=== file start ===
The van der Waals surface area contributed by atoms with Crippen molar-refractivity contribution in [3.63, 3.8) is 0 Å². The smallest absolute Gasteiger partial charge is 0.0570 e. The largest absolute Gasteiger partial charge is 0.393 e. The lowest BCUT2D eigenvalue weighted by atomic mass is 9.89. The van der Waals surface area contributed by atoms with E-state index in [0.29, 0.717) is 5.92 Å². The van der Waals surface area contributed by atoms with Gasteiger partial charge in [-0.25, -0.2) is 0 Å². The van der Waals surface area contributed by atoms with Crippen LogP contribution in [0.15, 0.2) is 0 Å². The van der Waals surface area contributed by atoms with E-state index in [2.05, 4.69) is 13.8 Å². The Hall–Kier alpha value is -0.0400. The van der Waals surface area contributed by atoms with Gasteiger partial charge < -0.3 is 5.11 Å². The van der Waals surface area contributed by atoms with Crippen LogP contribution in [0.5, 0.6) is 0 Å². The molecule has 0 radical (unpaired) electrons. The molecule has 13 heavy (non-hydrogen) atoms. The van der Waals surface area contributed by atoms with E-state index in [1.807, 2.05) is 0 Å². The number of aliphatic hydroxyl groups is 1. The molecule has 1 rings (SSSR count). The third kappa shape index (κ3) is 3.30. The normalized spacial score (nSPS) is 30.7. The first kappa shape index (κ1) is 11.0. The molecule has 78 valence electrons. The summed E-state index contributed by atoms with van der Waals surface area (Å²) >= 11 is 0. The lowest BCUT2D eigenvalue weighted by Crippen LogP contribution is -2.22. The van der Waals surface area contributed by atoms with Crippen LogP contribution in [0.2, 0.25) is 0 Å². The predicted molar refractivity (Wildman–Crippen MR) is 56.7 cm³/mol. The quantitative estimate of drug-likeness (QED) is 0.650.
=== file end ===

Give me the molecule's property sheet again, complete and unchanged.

The van der Waals surface area contributed by atoms with Crippen molar-refractivity contribution in [3.63, 3.8) is 0 Å². The smallest absolute Gasteiger partial charge is 0.0570 e. The largest absolute Gasteiger partial charge is 0.393 e. The lowest BCUT2D eigenvalue weighted by atomic mass is 9.89. The van der Waals surface area contributed by atoms with E-state index in [0.29, 0.717) is 5.92 Å². The van der Waals surface area contributed by atoms with Gasteiger partial charge in [-0.25, -0.2) is 0 Å². The van der Waals surface area contributed by atoms with Crippen LogP contribution in [0.15, 0.2) is 0 Å². The van der Waals surface area contributed by atoms with E-state index in [2.05, 4.69) is 13.8 Å². The Hall–Kier alpha value is -0.0400. The van der Waals surface area contributed by atoms with Gasteiger partial charge < -0.3 is 5.11 Å². The van der Waals surface area contributed by atoms with Crippen LogP contribution in [0.5, 0.6) is 0 Å². The molecule has 0 radical (unpaired) electrons. The molecule has 13 heavy (non-hydrogen) atoms. The van der Waals surface area contributed by atoms with E-state index in [1.807, 2.05) is 0 Å². The number of aliphatic hydroxyl groups is 1. The molecule has 1 rings (SSSR count). The third kappa shape index (κ3) is 3.30. The normalized spacial score (nSPS) is 30.7. The first kappa shape index (κ1) is 11.0. The molecule has 78 valence electrons. The summed E-state index contributed by atoms with van der Waals surface area (Å²) >= 11 is 0. The lowest BCUT2D eigenvalue weighted by Crippen LogP contribution is -2.22. The van der Waals surface area contributed by atoms with Crippen LogP contribution in [0.2, 0.25) is 0 Å². The predicted molar refractivity (Wildman–Crippen MR) is 56.7 cm³/mol. The quantitative estimate of drug-likeness (QED) is 0.650.